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We have already mentioned nearly all the properties of sandarach.1 It is found both in gold-mines and in silver-mines. The redder it is, the more pure and friable, and the more powerful its odour, the better it is in quality. It is detergent, astringent, heating, and corrosive, but is most remarkable for its septic properties. Applied topically with vinegar, it is curative of alopecy. It is also employed as an ingredient in ophthalmic preparations. Used with honey, it cleanses the fauces and makes the voice more clear and harmonious. Taken with the food, in combination with turpentine, it is a pleasant cure for cough and asthma. In the form of a fumigation also, with cedar, it has a remedial effect upon those complaints.2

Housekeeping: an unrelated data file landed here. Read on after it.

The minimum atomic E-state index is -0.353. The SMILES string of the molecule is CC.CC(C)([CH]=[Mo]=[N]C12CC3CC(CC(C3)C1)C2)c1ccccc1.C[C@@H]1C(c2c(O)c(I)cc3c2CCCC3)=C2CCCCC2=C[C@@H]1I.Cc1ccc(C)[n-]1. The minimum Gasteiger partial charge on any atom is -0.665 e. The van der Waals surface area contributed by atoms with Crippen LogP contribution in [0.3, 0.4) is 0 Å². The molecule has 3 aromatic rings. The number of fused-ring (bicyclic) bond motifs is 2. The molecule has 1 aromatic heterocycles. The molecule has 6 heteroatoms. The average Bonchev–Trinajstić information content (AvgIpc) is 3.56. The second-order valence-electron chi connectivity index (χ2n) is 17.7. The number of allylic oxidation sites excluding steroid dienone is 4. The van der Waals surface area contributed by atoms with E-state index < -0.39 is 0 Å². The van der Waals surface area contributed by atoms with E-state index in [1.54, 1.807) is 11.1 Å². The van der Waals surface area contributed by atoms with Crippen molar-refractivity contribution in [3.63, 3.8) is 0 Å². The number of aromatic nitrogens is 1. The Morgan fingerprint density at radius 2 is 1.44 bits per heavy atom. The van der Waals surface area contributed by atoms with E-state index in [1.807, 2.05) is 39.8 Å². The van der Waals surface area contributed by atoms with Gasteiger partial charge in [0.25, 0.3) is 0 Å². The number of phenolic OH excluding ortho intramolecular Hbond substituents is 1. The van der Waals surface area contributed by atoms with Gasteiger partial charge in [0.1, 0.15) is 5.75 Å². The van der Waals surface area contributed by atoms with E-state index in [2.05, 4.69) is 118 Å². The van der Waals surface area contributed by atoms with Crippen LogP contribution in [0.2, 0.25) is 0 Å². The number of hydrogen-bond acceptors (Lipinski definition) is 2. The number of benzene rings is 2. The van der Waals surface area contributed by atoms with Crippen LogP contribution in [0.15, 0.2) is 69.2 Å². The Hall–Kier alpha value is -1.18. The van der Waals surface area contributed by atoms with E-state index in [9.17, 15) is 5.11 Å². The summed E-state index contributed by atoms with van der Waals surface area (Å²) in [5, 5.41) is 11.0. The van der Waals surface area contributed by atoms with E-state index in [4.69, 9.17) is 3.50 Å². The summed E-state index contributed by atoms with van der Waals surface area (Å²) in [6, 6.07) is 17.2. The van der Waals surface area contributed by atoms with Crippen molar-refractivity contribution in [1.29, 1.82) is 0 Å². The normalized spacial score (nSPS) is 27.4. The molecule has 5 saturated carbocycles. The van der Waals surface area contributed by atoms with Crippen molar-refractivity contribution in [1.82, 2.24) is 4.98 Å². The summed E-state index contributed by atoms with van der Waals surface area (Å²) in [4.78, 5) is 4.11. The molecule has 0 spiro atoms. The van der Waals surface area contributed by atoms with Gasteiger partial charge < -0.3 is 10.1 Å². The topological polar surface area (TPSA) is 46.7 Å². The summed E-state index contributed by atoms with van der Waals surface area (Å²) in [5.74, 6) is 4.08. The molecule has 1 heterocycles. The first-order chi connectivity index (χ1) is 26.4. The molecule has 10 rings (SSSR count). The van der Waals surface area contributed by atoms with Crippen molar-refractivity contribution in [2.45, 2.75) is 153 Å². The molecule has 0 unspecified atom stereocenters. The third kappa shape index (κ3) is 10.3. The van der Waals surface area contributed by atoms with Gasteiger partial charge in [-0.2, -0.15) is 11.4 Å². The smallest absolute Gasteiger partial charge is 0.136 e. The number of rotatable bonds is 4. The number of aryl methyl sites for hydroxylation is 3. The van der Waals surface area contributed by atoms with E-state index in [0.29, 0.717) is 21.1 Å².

1 The Realgar of the moderns, red orpiment, or red sulphuret of arsenic. Pliny has in numerous places spoken of it as a remedy for certain morbid states both of animals and vegetables, B. xvii. c. 47, B. xxiii. c. 13, B. xxv. c. 22, and B. xxviii. c. 62, but he has not previously given any account of its origin and composition.—B.

2 Dioscorides, B. v. c. 122, informs us, with respect to this effect of sandarach, that it was burned in combination with resin, and that the smoke was inhaled through a tube.—B.

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